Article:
(Last Updated on : 23/05/2013)
The monuments of Nagpur
are contained in the temples, forts and provincial style buildings found herein. Located in the state of Maharashtra
, the city derives its name from the Nag River
flowing through it. Though the city is a modern route centre with no great architectural pretensions, the monuments of Nagpur form quite a picturesque sight.
Though the origins of the city date back to the 18th century, ancient history of the district is shrouded in obscurity, with traces dating back to the 5th century. The current city of Nagpur was founded by The Gond King Bhakt Buland. In 1467 AD Muhammad Bahmani conquered the area, but in the following century the local Gonds underwent a resurgence of power, which lasted until 1740, when the Bhonslas conquered the country. On 26 and 27 November 1817 Maratha troops attacked the British Resident and his bodyguard. After a lengthy struggle the British prevailed and the Bhonsla's army was disbanded. When the succession lapsed in 1853, the territory was annexed by the British and eight years later it was formed with Saugor and Narbada into the Central Provinces. In spite of a local uprising in 1857, the garrison remained loyal.
On entering Nagpur city a fine view can be witnessed. The railway station has been rebuilt on a grand scale with an impressive facade. Outside there is a fine view of Sitabaldi Fort. The roads from here run in three directions: to Sitabaldi, Sadar and Hansapuri. Behind the railway station the road leads through the orange market towards the Jumma Talao, a large artificial lake with a beautiful garden in the centre. There are two other main tanks to the west of the city: the Ambazari Tank and the Telin Khedi. The former, built by the Bhonsla Rajas, was made into a reservoir in 1873. There is a pleasant garden area with romantic views across the lake.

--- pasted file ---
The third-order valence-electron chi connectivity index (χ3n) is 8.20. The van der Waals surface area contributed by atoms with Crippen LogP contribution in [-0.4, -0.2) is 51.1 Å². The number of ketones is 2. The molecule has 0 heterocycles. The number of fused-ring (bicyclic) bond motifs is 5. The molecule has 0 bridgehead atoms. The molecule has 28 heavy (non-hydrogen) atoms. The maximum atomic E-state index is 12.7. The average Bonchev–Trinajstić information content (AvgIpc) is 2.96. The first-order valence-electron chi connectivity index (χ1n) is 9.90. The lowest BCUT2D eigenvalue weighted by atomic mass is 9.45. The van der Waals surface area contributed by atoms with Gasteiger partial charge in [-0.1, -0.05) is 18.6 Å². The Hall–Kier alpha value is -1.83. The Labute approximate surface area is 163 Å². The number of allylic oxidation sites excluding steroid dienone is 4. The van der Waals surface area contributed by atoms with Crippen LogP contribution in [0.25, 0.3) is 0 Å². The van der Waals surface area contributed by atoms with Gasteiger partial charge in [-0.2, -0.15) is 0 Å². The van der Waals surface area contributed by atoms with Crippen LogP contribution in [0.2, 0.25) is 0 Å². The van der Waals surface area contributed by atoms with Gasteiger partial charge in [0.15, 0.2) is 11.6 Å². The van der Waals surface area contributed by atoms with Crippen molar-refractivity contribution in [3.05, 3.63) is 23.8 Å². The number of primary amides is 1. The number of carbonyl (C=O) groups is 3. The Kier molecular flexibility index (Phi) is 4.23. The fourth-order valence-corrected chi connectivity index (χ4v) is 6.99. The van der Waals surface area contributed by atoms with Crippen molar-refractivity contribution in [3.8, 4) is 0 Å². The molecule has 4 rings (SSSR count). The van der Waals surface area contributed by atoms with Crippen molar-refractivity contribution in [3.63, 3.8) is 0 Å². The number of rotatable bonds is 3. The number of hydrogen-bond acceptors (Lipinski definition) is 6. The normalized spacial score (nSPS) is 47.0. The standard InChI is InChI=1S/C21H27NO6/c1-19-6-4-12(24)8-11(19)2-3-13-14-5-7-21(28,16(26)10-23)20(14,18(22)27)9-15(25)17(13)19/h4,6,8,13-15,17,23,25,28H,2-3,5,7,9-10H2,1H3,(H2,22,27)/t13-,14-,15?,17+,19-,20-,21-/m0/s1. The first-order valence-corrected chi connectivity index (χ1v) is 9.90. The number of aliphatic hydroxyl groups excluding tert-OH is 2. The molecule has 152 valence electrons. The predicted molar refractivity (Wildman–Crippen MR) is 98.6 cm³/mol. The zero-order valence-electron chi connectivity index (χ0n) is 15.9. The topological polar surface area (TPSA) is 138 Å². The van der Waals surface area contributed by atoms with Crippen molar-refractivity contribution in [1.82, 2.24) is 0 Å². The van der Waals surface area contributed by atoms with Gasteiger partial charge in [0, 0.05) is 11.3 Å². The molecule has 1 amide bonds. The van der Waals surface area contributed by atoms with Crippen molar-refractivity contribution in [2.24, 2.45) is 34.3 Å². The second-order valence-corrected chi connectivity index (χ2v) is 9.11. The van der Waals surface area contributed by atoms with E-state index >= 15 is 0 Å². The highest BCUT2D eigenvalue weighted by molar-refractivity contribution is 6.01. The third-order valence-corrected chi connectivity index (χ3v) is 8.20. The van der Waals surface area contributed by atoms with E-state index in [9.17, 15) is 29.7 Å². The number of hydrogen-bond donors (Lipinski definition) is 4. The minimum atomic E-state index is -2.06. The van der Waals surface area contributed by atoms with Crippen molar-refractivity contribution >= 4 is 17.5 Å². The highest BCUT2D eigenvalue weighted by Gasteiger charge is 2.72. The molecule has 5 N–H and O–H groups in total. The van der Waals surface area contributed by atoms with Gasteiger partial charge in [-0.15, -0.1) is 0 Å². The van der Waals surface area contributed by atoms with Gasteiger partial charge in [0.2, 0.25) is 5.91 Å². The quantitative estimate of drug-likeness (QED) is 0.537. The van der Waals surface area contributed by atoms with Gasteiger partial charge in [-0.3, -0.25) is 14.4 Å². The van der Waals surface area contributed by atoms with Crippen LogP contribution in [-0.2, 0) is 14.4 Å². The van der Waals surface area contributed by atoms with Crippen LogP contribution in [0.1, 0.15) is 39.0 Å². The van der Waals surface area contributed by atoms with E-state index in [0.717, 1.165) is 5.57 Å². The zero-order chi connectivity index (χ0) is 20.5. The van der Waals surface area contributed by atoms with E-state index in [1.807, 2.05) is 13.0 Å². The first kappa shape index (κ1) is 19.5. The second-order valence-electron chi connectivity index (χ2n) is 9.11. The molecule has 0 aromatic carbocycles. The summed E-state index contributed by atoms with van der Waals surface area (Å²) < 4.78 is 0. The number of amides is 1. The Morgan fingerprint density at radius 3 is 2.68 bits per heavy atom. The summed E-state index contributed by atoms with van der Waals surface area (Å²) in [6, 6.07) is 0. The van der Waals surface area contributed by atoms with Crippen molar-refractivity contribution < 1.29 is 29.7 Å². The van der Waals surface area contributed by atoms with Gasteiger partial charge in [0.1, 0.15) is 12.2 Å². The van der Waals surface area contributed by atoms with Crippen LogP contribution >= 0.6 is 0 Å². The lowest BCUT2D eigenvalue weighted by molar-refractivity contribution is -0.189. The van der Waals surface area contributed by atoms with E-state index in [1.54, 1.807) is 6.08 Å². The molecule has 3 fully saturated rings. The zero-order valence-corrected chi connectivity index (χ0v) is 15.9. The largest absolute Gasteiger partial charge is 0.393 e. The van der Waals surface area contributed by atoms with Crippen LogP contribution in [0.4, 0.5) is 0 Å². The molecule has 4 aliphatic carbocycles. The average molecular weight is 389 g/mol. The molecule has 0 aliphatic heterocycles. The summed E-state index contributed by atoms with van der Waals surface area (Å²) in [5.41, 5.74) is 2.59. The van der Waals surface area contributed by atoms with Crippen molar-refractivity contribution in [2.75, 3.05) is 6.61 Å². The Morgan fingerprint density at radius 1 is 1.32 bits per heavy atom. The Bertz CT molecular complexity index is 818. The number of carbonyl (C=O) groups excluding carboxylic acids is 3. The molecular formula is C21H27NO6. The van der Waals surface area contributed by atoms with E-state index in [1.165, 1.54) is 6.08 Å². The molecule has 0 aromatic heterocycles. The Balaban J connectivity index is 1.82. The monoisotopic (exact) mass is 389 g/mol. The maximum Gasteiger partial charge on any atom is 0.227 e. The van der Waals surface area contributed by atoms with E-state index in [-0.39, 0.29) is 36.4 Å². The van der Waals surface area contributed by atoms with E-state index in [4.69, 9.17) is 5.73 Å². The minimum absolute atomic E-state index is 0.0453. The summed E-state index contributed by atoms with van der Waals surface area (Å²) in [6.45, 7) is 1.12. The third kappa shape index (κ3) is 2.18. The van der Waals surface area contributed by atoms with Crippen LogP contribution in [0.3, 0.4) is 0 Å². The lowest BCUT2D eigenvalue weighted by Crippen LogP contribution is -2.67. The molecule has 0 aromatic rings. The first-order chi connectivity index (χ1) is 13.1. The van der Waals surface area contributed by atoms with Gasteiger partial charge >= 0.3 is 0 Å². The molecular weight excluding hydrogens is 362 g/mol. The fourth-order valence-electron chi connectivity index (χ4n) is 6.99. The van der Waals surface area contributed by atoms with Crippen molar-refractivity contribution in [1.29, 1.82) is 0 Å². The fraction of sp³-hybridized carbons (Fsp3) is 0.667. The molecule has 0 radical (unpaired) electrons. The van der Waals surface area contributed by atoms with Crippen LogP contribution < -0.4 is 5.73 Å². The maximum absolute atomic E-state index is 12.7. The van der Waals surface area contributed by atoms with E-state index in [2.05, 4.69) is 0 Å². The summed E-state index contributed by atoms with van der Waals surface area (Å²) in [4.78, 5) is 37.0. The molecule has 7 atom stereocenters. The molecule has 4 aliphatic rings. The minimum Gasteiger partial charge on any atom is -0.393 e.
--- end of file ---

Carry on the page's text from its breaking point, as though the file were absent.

Among the monuments of Nagpur, the prime attraction is the Sitabaldi Fort. Other architectural constructions of the years gone by can also be found, both historical and religious in nature.
Historical Monuments of Nagpur
Among the historical monuments of Nagpur, the Sitabaldi fort is the chief attraction. Apart from this some other structures of civic amenity can also be found standing tall here from the colonial times.
The Sitabaldi fort
is the prime among the historical monuments of Nagpur. The Fort actually embraces two hills joined by a narrow saddle of land. There are two sets of defences, the larger embracing both hills and the smaller, much stronger set forming a central redoubt on the larger hill. The walls and ramparts are surrounded in places by sheer cliff faces and elsewhere by a moat. There are five bastions to the inner area and two to the outer defences, each with gun emplacements.
Crowning the larger hill is a monument to those who fell in the Battle of Sitabaldi of 1817. Just before the tunnel entrance that leads to the inner fort on the right-hand side are a number of British graves. Facing the city to the east is another monument, marking the spot where King George V and Queen Mary gave an audience to the people of Nagpur in 1911.The fort now houses the offices of the territorial army.
The old civil station
lies west of Sitabaldi Hill. The main European buildings are concentrated here.